Then in his 1964 book “Infantile Autism,” Bernard Rimland, founder of the Autism Society of America and director of the Autism Research Institute, argued that the causes of autism were neurological, not psychological. He cited, among other things, studies in which sets of identical twins were found to be autistic — while other siblings are almost never autistic, despite being raised in the same home. Other leaders in the field, notably Bruno Bettelheim, continued to treat autism primarily as a mental illness.
Even today the precise physical cause of autism remains elusive. Two hypotheses currently lead the pack: it may be a result of excess levels of serotonin, a neurotransmitter, or underdevelopment of the brain. In the meantime, relatives of the autistic find themselves bombarded with new causation theories, behavior modification techniques, medications and teaching methods. Some of these have improved the lives of some people, but many have merely disappointed.
Biklen initially regarded facilitated communication with skepticism. A specialist in mental retardation, he has worked for many years to integrate developmentally disabled children into mainstream classrooms, and in 1972 he helped start the nationally renowned program at Edward Smith Elementary School in Syracuse, at which developmentally disabled children attend classes with “normal” students.
He first read about facilitation in a 1980 book, “Annie’s Coming Out,” written by Rosemary Crossley and Anne McDonald. McDonald was born with cerebral palsy and lived from the age of 3 in St. Nicholas Hospital in Melbourne, Australia, a state-run institution, now defunct, for severely retarded people.
When Crossley, who had an undergraduate degree in humanities, became a “play leader” at the hospital in 1975, McDonald was 14 and her mental age was measured in months. Two years later, Crossley had taught her to read, and McDonald revealed a sophisticated ability to write and do math, although she required Crossley’s support on her arm to fight her powerful muscle spasms and point accurately to her answers.
In 1979, McDonald successfully sued for the right to leave St. Nicholas Hospital and has lived with Crossley ever since. McDonald went on to college and published journal articles about rights of the disabled.
Her case generated a white-hot controversy, with Australian psychologists and speech therapists accusing Crossley of putting words in McDonald’s hands, as it were. But the Supreme Court of the state of Victoria decided otherwise, ruling that McDonald could control her own life and finances. Five years ago, the Government recognized Crossley’s work with nonverbal people by honoring her as a Member of the Order of Australia.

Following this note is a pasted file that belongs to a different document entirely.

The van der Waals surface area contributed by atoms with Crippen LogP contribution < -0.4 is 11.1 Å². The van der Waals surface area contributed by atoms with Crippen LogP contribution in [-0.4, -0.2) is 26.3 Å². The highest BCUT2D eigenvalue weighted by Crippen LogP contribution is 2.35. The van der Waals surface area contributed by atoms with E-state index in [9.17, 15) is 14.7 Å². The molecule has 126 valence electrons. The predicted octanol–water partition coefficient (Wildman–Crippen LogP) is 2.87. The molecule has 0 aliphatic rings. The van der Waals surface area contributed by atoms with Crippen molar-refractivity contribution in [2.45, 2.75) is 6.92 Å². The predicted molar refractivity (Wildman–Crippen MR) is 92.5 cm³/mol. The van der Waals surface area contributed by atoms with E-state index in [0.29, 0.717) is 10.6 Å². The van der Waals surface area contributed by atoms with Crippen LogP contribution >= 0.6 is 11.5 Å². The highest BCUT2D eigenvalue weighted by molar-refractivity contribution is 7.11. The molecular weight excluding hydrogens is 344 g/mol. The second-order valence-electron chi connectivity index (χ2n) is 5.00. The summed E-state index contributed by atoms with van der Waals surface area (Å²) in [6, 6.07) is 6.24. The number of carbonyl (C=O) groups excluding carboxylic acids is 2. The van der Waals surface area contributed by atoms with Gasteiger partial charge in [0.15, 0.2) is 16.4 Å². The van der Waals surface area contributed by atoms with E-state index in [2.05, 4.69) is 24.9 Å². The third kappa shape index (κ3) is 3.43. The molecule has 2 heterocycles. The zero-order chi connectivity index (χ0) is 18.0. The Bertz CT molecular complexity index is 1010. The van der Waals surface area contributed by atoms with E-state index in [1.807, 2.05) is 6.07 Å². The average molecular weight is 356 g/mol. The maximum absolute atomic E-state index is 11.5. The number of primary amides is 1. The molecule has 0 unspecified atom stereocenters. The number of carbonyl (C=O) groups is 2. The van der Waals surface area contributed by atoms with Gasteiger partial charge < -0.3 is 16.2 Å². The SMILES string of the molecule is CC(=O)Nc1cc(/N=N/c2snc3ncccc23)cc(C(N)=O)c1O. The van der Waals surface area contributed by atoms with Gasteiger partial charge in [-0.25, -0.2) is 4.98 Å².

While giving a series of talks in 1985 on integrating the disabled into conventional schools, Biklen had dinner at Crossley’s house in Melbourne and observed facilitation in action. He had never doubted that such a technique could work for some people with cerebral palsy, many of whom have normal or above-average I.Q.’s. But a year later when he got a letter saying that Crossley was using the same technique with an autistic child, he replied perfunctorily. “They were nice people, and I didn’t want to have to say, ‘You’re crazy,’ ” he recalls. “From what I knew about autism, and I knew quite a bit, it just didn’t make sense to me.”
Curious nonetheless, he revisited Australia twice, briefly in November 1988, and for six weeks in mid-1989. There he observed Crossley’s work at the DEAL (Dignity, Education and Language) Communication Center. Supported by the Government, the center has helped more than 800 people with non-speech communication.
Some Australian professionals warned Biklen away from the center, calling it a hoax. But the clients Biklen saw communicating through facilitation — including people labeled autistic — erased his doubts. Among them was the autistic boy Crossley had written to Biklen about in 1986, who, she says, had been used in Australia as a benchmark of the “unteachable, unreachable autistic child with no potential.” In Biklen’s presence, with a staff member’s hand resting on his shoulder, the boy typed: “I like Dougg butt hhe is maad . . . He talks to me like I’m human.”
On returning to the United States, Biklen described what he had seen in an article titled “Communication Unbound: Autism and Praxis,” which appeared in the August 1990 issue of the Harvard Educational Review. For Biklen, facilitated communication had become something more than an intriguing line of research. “It was important for me not only that I could in some way prove what I had seen,” he says. “But I also felt an absolute moral obligation to get it in place in the United States.”